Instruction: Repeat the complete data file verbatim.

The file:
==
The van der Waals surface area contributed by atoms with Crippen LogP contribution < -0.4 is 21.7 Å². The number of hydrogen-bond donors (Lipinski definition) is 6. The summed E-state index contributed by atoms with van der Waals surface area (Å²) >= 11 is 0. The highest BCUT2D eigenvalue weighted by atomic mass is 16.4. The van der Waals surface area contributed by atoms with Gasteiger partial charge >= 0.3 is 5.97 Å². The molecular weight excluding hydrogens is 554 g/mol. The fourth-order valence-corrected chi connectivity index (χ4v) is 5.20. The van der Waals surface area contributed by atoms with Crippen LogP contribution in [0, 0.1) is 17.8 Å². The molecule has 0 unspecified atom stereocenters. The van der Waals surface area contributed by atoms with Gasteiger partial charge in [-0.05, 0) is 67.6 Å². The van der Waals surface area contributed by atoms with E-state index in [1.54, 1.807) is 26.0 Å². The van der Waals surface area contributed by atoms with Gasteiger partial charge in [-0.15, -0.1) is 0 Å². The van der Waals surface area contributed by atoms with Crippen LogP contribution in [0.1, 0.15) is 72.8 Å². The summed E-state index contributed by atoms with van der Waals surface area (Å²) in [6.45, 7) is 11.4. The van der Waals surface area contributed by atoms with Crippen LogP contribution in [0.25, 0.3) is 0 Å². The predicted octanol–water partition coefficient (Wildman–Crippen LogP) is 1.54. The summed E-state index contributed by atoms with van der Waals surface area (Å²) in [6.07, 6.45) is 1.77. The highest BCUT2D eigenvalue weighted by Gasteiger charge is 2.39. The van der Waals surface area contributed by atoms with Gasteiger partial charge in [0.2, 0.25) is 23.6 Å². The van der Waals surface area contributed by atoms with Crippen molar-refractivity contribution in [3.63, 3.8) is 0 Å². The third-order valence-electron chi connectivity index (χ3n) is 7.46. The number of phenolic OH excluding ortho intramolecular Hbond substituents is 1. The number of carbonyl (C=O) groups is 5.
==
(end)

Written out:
The van der Waals surface area contributed by atoms with Crippen LogP contribution < -0.4 is 21.7 Å². The number of hydrogen-bond donors (Lipinski definition) is 6. The summed E-state index contributed by atoms with van der Waals surface area (Å²) >= 11 is 0. The highest BCUT2D eigenvalue weighted by atomic mass is 16.4. The van der Waals surface area contributed by atoms with Gasteiger partial charge >= 0.3 is 5.97 Å². The molecular weight excluding hydrogens is 554 g/mol. The fourth-order valence-corrected chi connectivity index (χ4v) is 5.20. The van der Waals surface area contributed by atoms with Crippen LogP contribution in [0, 0.1) is 17.8 Å². The molecule has 0 unspecified atom stereocenters. The van der Waals surface area contributed by atoms with Gasteiger partial charge in [-0.05, 0) is 67.6 Å². The van der Waals surface area contributed by atoms with E-state index in [1.54, 1.807) is 26.0 Å². The van der Waals surface area contributed by atoms with Gasteiger partial charge in [-0.15, -0.1) is 0 Å². The van der Waals surface area contributed by atoms with Crippen LogP contribution in [0.1, 0.15) is 72.8 Å². The summed E-state index contributed by atoms with van der Waals surface area (Å²) in [6.45, 7) is 11.4. The van der Waals surface area contributed by atoms with Crippen LogP contribution in [0.25, 0.3) is 0 Å². The predicted octanol–water partition coefficient (Wildman–Crippen LogP) is 1.54. The summed E-state index contributed by atoms with van der Waals surface area (Å²) in [6.07, 6.45) is 1.77. The highest BCUT2D eigenvalue weighted by Gasteiger charge is 2.39. The van der Waals surface area contributed by atoms with Gasteiger partial charge in [0.2, 0.25) is 23.6 Å². The van der Waals surface area contributed by atoms with Crippen molar-refractivity contribution in [3.63, 3.8) is 0 Å². The third-order valence-electron chi connectivity index (χ3n) is 7.46. The number of phenolic OH excluding ortho intramolecular Hbond substituents is 1. The number of carbonyl (C=O) groups is 5.